People in Vietnam are beginning to resume activities that were banned for more than three weeks following an outbreak of COVID-19, the disease caused by the coronavirus.
As the sun rose in the sky Friday, a glass noodle vendor smiled because she could finally admit customers again. Elsewhere, a group of friends took advantage of the lifting of restrictions to go to the tennis courts and play.
Like the lime green tennis balls that had been sitting idly, gathering dust, most Vietnamese were stuck indoors since April 1, the start of a national lockdown to stem the spread of the virus. There have been no reported deaths from the virus, no new cases since April 16, and a total of 268 infections, prompting the Southeast Asian nation to lift the lockdown for most residents on Thursday.
Now that employees are returning to offices, officials say the transition will be gradual and limited to stave off the resurgence of a virus that has been unpredictable.
Restrictions include fines for people who do not wear masks outside, a maximum of 20 people in any gathering, and continued closures for some businesses such as bars.
Salons, zoos, festivals and other businesses deemed to be entertainment or luxuries remain closed as well. Beyond those sectors, other businesses are not sure how they are categorized, so they are waiting for the green light from authorities to resume operations.
“We need to learn to adapt to live with the pandemic,” Vietnamese Prime Minister Nguyen Xuan Phuc said.
“We must not let it destroy our economy or our country. We need to put our people’s lives first and continue to take drastic measures to control the disease.”
He urged citizens not to go out to celebrate, as Vietnam is not declaring victory against the virus. Instead the communist nation is moving toward a model it calls "live together safely," letting people go back to work but with continued precautions such as social distancing of two meters and regular handwashing.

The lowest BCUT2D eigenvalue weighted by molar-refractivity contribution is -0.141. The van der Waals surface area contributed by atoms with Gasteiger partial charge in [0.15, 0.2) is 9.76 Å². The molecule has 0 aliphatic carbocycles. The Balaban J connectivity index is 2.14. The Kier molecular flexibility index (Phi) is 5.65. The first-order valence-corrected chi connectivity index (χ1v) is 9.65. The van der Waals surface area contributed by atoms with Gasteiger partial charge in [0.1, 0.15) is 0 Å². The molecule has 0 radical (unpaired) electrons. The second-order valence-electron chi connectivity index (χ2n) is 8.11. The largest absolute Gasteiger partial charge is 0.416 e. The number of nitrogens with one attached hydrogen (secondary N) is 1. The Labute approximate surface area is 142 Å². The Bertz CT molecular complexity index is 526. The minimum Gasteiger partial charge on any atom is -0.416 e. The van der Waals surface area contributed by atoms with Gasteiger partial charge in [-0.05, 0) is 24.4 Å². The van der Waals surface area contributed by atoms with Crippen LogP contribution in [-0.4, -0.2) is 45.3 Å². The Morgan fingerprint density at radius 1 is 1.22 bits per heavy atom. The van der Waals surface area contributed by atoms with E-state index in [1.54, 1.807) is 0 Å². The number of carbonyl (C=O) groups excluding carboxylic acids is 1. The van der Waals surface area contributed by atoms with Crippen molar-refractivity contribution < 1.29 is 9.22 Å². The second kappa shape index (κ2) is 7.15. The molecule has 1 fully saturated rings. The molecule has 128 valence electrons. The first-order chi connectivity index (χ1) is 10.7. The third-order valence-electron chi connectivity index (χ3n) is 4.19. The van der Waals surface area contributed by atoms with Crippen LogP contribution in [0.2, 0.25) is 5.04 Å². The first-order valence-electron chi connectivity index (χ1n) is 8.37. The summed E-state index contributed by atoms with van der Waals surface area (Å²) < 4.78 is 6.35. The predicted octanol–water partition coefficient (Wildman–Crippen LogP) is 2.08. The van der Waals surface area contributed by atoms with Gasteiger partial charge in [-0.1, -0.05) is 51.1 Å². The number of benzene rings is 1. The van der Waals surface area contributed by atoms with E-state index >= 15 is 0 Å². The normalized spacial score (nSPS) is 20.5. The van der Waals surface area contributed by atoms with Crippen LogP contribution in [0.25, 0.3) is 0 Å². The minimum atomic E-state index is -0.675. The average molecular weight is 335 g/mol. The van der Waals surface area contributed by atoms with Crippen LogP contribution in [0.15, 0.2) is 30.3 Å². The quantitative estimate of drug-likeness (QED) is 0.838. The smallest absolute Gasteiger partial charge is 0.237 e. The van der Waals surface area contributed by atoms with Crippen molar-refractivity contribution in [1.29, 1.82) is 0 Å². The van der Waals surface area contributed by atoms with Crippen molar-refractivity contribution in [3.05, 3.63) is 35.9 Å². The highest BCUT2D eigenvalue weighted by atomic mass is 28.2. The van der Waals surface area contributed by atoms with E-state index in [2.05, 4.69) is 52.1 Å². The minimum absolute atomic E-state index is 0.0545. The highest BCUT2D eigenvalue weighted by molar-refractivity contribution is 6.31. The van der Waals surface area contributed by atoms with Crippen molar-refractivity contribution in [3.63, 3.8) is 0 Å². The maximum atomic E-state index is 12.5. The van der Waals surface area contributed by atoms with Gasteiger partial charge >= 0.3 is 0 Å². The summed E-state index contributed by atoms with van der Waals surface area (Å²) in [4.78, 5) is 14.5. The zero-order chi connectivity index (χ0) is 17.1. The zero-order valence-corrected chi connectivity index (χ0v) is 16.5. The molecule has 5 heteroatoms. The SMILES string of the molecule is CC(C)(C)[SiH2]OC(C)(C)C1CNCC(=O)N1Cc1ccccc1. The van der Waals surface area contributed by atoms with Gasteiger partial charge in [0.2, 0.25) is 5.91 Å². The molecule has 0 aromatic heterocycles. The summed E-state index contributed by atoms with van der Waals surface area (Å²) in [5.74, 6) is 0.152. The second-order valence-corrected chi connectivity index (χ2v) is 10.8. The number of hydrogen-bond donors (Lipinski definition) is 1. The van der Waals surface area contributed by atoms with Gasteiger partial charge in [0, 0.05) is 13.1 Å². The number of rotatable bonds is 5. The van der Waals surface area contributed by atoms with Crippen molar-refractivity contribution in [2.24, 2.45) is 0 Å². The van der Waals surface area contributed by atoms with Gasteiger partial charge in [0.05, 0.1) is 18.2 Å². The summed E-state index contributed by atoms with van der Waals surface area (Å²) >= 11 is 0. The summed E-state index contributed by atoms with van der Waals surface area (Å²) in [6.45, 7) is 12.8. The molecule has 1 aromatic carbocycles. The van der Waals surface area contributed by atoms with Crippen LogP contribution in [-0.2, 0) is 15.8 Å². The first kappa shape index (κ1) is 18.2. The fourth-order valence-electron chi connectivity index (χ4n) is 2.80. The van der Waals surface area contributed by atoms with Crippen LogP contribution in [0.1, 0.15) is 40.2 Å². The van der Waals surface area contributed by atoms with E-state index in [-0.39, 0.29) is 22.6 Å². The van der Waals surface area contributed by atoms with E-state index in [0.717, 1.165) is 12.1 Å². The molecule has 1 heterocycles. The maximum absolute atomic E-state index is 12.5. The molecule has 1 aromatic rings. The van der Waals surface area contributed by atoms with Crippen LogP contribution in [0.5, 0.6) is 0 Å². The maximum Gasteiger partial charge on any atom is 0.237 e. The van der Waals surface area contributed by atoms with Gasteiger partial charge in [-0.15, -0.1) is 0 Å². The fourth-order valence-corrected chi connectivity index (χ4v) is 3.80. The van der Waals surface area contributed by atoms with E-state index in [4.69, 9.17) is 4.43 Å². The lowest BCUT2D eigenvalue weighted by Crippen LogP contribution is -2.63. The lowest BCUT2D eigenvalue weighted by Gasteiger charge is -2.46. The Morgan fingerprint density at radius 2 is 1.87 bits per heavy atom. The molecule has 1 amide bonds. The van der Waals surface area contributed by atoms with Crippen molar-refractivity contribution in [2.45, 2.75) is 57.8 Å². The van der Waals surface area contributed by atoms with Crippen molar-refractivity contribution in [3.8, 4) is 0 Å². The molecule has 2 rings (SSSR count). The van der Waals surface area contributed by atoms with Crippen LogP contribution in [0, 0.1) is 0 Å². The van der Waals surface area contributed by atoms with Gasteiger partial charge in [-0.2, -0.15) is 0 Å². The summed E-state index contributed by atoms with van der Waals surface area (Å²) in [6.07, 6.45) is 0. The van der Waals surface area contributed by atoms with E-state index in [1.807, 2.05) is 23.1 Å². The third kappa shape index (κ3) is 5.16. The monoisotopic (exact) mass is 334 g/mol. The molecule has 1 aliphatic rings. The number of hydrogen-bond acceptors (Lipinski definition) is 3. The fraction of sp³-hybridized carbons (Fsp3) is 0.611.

Experts around the world, including Johns Hopkins University lecturer Supriya Munshaw, say it will probably take more than a year to develop a vaccine for COVID-19, increasing the odds that nations will have to find ways to reopen their economies while living with the virus.
Domestic flights in Vietnam are picking up again and a handful of provinces will reopen grade schools this month. Each local government is working on an action plan for economic recovery. Officials in the country’s capital, Hanoi, say they will simplify business loan applications and form task forces to coordinate logistics to ensure food and supplies remain available.
Only a small handful of other nations that shut down their economies because of the coronavirus pandemic have begun to reopen, including South Korea and Germany, which both kept death tolls low through early and wide testing.
Vietnam's Bac Ninh and Ha Giang provinces, as well as parts of Hanoi, remain in lockdown. In areas that are reopening, authorities are enacting restrictions, such as reduced bus service between provinces and health checks for those who enter their boundaries.
Leaders keep reminding Vietnamese to be careful and to not become complacent.
“This is a new disease, with no drug cure yet, appearing for the first time in the world,” said Nguyen Thanh Phong, chairman of the Ho Chi Minh City People's Committee. “Everything is new, strange and unprecedented. There just has to be one wrong step, and that would be very costly.”